Reviewing and renewing Biblical faith through story and study

Saturday, August 03, 2013

Adventist Schools - From Discipline to Discipleship

On August 24, 2005, while at an Executive meeting in Launceston our worship time diverged into a discussion about our schools. I was so moved by the discussion that I wrote an article about the thoughts that came from the meeting. Have a look... And enjoy!

Where our schools were once designed as a safe place for our kids, they are now, by necessity, being redesigned to mentor secular kids and evangelise them with the basic stories and teachings of the Bible. This restructuring has been necessary due to the huge influx of non-Christian kids that are enrolling and enjoying our Adventist schools. Why are secular people attracted to Christian schools? The parents are told clearly that their children will be taught Christian beliefs and values. And, to our amazement, the parents often inform us that our values and teaching are the very reason they are enrolling their children in our school! Why?


In discussion on Aug 23, 2005 the Board of Directors for the Tasmanian Conference of The Seventh-day Adventist Church a number of reasons were unearthed. Primarily, it is our values based lifestyle that is so attractive to parents. Secular schools can promote a values based system, but the foundation of their system is a society that is focused on punishment for crime rather than healthy moralistic living. As Christians, we come from the exact opposite position. We are values based because our God is Love and his values compel and empower us. This difference results in public schools that have very little ground to stand on in convincing kids to be good for goodness sake and Christian schools that, following the example of Christ, teach and model servant leadership and self-directed behaviour. It is as if we have a virus of goodness and purity with which the world wants to be infected. As Pastor Kevin Amos, President of the Tasmanian Conference, stated, “People want to catch what we’ve got!”

In has been said that if you make a better mousetrap or preach a better sermon, the world will make a beaten path to your door. This is what is happening in our Schools. Our mousetrap is effective at catching the unkempt kids of today’s world and turning out passionate young people who pursue righteousness. Our sermon is one of being “other’s focused” and Christlike. It is a sermon that public schools cannot preach. And it is a very effective and life changing message!

What precisely is it that draws the world to our doorstep?

According to Neil McGrath, Principle of Northwest Christian School in Penguin, Tasmania, the specific drawing cards are our values (such as respect and clean language), our lifestyle, our peace of mind, and our detail to the little things in regard to the character development of their children. In a nutshell McGrath said, “The parents are drawn to the differences between us and other schools. And the kids actually like to be disciplined.”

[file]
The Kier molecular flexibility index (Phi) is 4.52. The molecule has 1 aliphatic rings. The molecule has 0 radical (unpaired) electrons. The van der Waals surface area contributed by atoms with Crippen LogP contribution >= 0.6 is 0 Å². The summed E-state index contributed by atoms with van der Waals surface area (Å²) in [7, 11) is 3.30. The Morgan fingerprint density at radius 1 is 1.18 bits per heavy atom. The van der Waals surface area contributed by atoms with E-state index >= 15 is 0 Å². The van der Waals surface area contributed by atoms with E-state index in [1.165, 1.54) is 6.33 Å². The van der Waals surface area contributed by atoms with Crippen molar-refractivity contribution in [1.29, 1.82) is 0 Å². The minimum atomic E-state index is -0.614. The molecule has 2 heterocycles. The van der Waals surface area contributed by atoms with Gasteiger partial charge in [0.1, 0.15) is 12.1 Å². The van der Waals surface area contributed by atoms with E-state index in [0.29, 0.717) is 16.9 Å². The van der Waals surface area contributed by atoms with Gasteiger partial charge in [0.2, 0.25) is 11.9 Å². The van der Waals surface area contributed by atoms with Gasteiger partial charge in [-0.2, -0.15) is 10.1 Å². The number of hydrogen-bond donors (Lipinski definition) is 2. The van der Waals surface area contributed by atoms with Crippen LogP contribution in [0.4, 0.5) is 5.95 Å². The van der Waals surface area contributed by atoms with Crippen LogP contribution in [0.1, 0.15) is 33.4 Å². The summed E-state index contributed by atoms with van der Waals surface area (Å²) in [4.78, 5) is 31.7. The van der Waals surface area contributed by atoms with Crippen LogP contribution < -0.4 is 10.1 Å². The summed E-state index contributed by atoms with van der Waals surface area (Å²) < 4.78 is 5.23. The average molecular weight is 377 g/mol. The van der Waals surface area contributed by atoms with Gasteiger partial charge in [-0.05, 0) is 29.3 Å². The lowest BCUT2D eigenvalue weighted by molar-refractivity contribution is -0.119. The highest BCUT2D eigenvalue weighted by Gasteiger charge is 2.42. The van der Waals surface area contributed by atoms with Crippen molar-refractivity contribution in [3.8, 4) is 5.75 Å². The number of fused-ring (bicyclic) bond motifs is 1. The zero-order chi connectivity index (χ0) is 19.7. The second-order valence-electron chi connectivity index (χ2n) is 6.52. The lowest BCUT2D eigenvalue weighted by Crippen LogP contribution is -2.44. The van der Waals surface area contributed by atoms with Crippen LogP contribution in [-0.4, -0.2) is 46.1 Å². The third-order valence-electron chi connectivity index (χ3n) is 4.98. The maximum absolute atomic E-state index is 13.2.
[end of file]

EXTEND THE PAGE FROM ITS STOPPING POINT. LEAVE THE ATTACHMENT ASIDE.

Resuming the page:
It was this statement that got me fired up! A continuum of Christian experience formed itself on the paper in front of me. The word discipline is negative (at least every time I heard it as a kid I didn’t like it!). The word discipleship, on the other hand, is one of training, empowerment and Christian growth.

Discipleship is a foreign concept to the world and is exclusively Christian to those who do understand it. The actual concepts of discipleship and discipline are parallel. They are the same process, but from different foundations. Secular society disciplines wayward kids, youth and adults through it’s various disciplinary systems. Christian organisations, however, disciple people toward their Christlike potential and purpose.

The shift in thinking that happens at the cross is radical. We move from being controlled from the outside – discipline – to being controlled from the inside – discipleship. Our compulsion to obey comes not from rules and regulations, but from the indwelling Spirit of God. We are drawn toward glorifying God through emulation and away from impressing our peers and leaders through obedience. Our nature becomes Christ-centred rather than self-centred, and our desire to obey comes from a passion to represent our God as accurately as possible rather than to identify ourselves as inherently good people deserving of praise.

So, back to school. Why does our Christian principled educational system draw secular people? Because we are representing Christ. What happens if we cease to represent Christ and begin to focus on our values based system? I would suggest very dangerous things would happen. If, on the other hand, we as Christian leaders and educators keep our connection to our Saviour strong through daily devotions and passionate prayer then our nature, as his representatives, will continue to draw all men, women and children to Jesus!